Almost half the school-age children in the United States had experienced at least one severely traumatic event like losing a parent or witnessing domestic abuse in the home in 2016. These findings, published by the Child and Adolescent Mental Health Initiative (CAMHI) at Johns Hopkins give a clearer picture of the scope of a well-known issue whose health effects are now emerging more clearly: childhood trauma.
The CAMHI reported in 2016 almost half of all children between the ages of 10 to 17 experienced at least one ACE. These include the death or incarceration of a parent or guardian, witnessing domestic violence in the home, and racially motivated mistreatment. Analyzing data from the 2016 National Survey of Children’s Health (NSCH), the researchers found that these events are common across children from all income groups. (Still, more than half of U.S. children with ACEs come from households 200% below the federal poverty line.)
They also found that 20 percent of children experience two or more such events. That group may be at risk for mental and emotional challenges as well as chronic health conditions as they go through life.
Sadly, very little of this information is new.
Irwin Redlener, a pediatrician and professor of health policy at Columbia University, says the point is to drive the message home to parents, teachers, and pediatricians. This research fits into a larger body of work on the effects of ‘toxic stress’ on children’s wellbeing as they develop into adults—a well-studied phenomenon that a group of researchers and physicians have been focusing on for decades. The challenge, he says, is getting the knowledge out there.
“This is something that’s going to have to be absorbed into the minds of people who take care of children,” Redlener told Newsweek.
Redlener is also quick to draw the distinction between these kinds of events and the normal stressors children experience and learn to cope with. Anyone who received a vaccination as a child might remember the fear and shock that came with it. Learning to deal with that kind of experiences, Redlener says, is an important part of development.
But what’s to be done with this information? Children have little control over their own lives, which is why Redlener emphasizes the importance of making sure adults who can help are equipped with the skills to recognize what they’re seeing.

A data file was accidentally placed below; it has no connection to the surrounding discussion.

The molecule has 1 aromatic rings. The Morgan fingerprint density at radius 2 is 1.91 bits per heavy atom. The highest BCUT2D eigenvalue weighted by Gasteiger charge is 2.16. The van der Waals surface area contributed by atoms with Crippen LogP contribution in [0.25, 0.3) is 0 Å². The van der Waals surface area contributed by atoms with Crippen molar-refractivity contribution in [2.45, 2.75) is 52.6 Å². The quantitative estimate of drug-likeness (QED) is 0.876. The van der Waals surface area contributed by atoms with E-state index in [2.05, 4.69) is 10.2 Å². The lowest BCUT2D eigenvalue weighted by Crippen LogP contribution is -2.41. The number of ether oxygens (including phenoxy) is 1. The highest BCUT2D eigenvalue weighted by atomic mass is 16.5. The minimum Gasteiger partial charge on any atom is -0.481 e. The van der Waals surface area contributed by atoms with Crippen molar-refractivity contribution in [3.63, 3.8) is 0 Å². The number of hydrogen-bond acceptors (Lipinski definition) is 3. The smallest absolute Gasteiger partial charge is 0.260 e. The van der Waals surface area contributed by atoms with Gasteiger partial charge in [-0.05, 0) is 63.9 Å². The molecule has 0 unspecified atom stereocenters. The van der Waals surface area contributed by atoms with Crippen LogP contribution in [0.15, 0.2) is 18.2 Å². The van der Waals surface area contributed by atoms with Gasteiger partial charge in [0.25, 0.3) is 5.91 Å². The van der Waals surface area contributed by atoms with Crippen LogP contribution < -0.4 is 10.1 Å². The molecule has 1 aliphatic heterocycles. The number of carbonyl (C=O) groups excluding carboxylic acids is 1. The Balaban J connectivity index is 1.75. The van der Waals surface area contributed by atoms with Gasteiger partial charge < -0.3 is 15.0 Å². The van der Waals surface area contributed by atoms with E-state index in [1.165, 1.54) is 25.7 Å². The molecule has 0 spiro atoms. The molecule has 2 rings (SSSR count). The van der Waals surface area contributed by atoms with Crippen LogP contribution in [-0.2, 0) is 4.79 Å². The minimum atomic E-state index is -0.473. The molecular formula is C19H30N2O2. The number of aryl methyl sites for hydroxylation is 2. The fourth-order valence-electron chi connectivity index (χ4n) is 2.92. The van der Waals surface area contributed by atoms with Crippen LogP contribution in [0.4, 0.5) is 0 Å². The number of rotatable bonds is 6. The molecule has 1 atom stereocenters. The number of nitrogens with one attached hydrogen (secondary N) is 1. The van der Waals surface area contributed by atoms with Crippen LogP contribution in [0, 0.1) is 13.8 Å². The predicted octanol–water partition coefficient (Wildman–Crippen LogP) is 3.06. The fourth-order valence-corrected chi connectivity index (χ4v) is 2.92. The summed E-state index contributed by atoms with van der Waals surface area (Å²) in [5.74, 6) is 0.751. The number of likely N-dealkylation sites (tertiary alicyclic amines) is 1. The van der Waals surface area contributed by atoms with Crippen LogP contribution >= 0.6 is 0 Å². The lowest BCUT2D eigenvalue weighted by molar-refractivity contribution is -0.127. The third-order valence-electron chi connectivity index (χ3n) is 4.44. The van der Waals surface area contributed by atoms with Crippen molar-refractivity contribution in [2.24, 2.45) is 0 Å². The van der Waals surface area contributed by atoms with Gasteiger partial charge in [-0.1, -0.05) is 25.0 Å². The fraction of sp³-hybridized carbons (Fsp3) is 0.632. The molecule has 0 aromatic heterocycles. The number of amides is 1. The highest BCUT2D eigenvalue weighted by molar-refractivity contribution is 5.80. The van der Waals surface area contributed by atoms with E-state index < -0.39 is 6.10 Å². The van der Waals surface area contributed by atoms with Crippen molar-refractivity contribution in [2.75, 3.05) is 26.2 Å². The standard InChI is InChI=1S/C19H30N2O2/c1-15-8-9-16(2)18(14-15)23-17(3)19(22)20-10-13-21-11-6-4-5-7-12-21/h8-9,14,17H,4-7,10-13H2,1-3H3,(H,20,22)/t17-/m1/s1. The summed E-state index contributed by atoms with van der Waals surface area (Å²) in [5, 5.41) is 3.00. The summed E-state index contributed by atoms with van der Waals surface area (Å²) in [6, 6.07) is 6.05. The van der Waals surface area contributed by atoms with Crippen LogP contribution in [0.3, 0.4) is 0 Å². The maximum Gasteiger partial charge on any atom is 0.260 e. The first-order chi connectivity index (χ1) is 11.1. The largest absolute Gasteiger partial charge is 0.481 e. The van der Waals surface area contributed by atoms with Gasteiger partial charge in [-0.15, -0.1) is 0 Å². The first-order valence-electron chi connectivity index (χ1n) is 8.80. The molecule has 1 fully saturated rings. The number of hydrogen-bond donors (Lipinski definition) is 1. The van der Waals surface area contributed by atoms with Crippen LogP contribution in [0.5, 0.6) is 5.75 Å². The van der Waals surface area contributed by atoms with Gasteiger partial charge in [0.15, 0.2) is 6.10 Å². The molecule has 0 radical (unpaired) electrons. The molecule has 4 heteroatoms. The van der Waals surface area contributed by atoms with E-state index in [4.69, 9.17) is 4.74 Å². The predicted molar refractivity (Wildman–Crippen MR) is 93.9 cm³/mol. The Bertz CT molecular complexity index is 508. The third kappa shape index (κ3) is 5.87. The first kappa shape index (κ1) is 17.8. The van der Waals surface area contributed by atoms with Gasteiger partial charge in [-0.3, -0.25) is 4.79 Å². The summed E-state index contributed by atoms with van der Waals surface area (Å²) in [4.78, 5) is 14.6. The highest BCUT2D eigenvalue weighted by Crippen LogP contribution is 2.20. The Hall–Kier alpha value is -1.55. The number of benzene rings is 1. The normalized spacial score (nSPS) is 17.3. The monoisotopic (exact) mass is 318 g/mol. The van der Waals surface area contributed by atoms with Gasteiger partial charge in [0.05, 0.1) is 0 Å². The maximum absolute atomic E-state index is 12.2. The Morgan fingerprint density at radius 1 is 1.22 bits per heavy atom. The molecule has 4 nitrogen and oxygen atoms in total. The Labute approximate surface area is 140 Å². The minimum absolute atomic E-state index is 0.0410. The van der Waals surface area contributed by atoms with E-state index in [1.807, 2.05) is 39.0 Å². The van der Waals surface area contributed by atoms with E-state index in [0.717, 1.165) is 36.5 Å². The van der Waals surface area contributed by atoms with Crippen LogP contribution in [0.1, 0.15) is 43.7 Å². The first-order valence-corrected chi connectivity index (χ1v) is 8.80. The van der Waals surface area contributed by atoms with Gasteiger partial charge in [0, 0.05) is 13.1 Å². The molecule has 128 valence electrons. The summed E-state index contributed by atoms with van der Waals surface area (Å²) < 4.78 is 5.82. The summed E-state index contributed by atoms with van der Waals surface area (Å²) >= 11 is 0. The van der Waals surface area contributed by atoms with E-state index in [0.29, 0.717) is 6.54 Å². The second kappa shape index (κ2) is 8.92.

“The focus should be on early recognition and early intervention in a very sensitive way,” Redlener says. For instance, he envisions a system in which teachers would be trained to recognize that if a student is misbehaving or overreacting to events during the school day, they may need help other than punishment. Teachers are sometimes hard pressed as is, something Redner’s vision of training programs folded into the training of doctors and teachers might be able to address.
The growing awareness of the issue is part of why Sesame Street has stepped in: this year, the Count has pivoted from Klezmer-inflected music videos to helping children learn to cope with trauma. The show has developed a series using Elmo and company to model coping strategies for children. Sesame Street also issued a fact sheet on ACEs from the CAMHI, the same group that released the study on this issue.
“In this current political environment I am very pessimistic about policy changes being made that would improve the prospects of children experiencing ACEs,” Redlener said. “It would be great if we had a bill signed by the president to provide money to address these guidelines. That’s what we really need and I don’t see that happening anytime in the near future.”
In the meantime, at least the children have Big Bird.
Shira Johnson, MDPeer
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